Mayo Clinic researchers led by Alan Fields, chairman of the Department of Cancer Biology and a co-author of the new report, discovered aurothiomalate in 2006. The drug was once used to treat rheumatoid arthritis.

The new discovery is reported in the March 1 issue of Cancer Research.

Copyright 2010 United Press International, Inc. (UPI). Any reproduction, republication, redistribution and/or modification of any UPI content is expressly prohibited without UPI’s prior written consent.

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Green Tea May Fight Eye Diseases

HONG KONG, Feb. 22 (UPI) — Chinese researchers say green tea may help fight glaucoma and other eye diseases.

The study, published in the American Chemical Society’s Journal of Agricultural and Food Chemistry, finds the “catechins” in green tea — responsible for much of its strong anti-oxidant effect — pass from the stomach and gastrointestinal tract into the tissues of the eye and raise the possibility drinking green tea may help prevent eye diseases.

Chi Pui Pang of The Chinese University of Hong Kong and colleagues analyzed the eye tissues of laboratory rats that drank green tea. They found the retina absorbed the highest levels of the catchin gallocatechin, while the aqueous humor tended to absorb another known as epigallocatechin.

The effects of green tea catechins in reducing harmful oxidative stress in the eye lasted for up to 20 hours, the study says.

“Our results indicate that green tea consumption could benefit the eye against oxidative stress,” the study authors say in a statement.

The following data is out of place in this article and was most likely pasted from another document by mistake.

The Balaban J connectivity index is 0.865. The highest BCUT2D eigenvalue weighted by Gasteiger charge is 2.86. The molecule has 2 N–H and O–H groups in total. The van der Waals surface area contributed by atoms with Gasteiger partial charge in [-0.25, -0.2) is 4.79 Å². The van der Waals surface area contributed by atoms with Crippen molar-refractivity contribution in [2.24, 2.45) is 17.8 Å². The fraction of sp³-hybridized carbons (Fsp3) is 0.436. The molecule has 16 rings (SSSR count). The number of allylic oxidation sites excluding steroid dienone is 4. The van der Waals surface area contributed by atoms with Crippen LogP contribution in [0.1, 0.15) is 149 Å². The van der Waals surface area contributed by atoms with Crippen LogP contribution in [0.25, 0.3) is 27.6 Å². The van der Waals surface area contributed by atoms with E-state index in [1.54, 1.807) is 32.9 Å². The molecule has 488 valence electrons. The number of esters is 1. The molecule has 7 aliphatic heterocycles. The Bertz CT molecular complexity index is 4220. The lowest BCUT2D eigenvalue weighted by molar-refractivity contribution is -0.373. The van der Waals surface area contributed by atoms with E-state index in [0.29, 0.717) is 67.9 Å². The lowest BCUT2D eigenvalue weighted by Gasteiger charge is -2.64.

Copyright 2010 United Press International, Inc. (UPI). Any reproduction, republication, redistribution and/or modification of any UPI content is expressly prohibited without UPI’s prior written consent.

Posted in Ailments & Diseases, Consumption0 Comments

Rhubarb Shows Promise in Fighting Cancer

SHEFFIELD, England, Feb. 13 (UPI) — Rhubarb, especially when cooked, shows potential for killing or preventing cancer cells, researchers at Britain’s Sheffield Hallam University said.

As with many red vegetables, rhubarb contains cancer-fighting polyphenols, The Daily Telegraph reported Saturday.

Baking rhubarb for 20 minutes, as is done with some recipes, increases the concentration of polyphenols, Nikki Jordan-Mahy, a Sheffield biomedical researcher, wrote in a recent issue of the journal Food Chemistry.

Oriental medicinal rhubarb has been used in traditional Chinese medicine for thousands of years. Now, Jordan-Mahy said, garden rhubarb grown in Britain has shown medicinal promise, especially a variety grown in South Yorkshire.

Jordan-Mahy’s team is studying a combination of rhubarb polyphenols and chemotherapy agents needed to kill leukemia cells.

“Cancer affects one in three individuals in (Britain) so it’s very important to discover novel, less toxic, treatments, which can overcome resistance,” she said.

Copyright 2010 United Press International, Inc. (UPI). Any reproduction, republication, redistribution and/or modification of any UPI content is expressly prohibited without UPI’s prior written consent.

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Federal Agents Seize 77 Ozone Generating Medical Devices at Request of FDA

WASHINGTON, Feb. 1 (UPI) — Federal marshals, at the request of the U.S. Food and Drug Administration, have seized 77 ozone generators because they had not been proved safe or effective.

The FDA said the generators, models AOS-1M and AOS-1MD valued at $75,000, were seized from Applied Ozone Systems of Auburn, Calif.

FDA inspectors said the medical devices were said to treat cancer, AIDS, hepatitis, herpes and other diseases and conditions, but were produced under poor manufacturing conditions and posed public health risk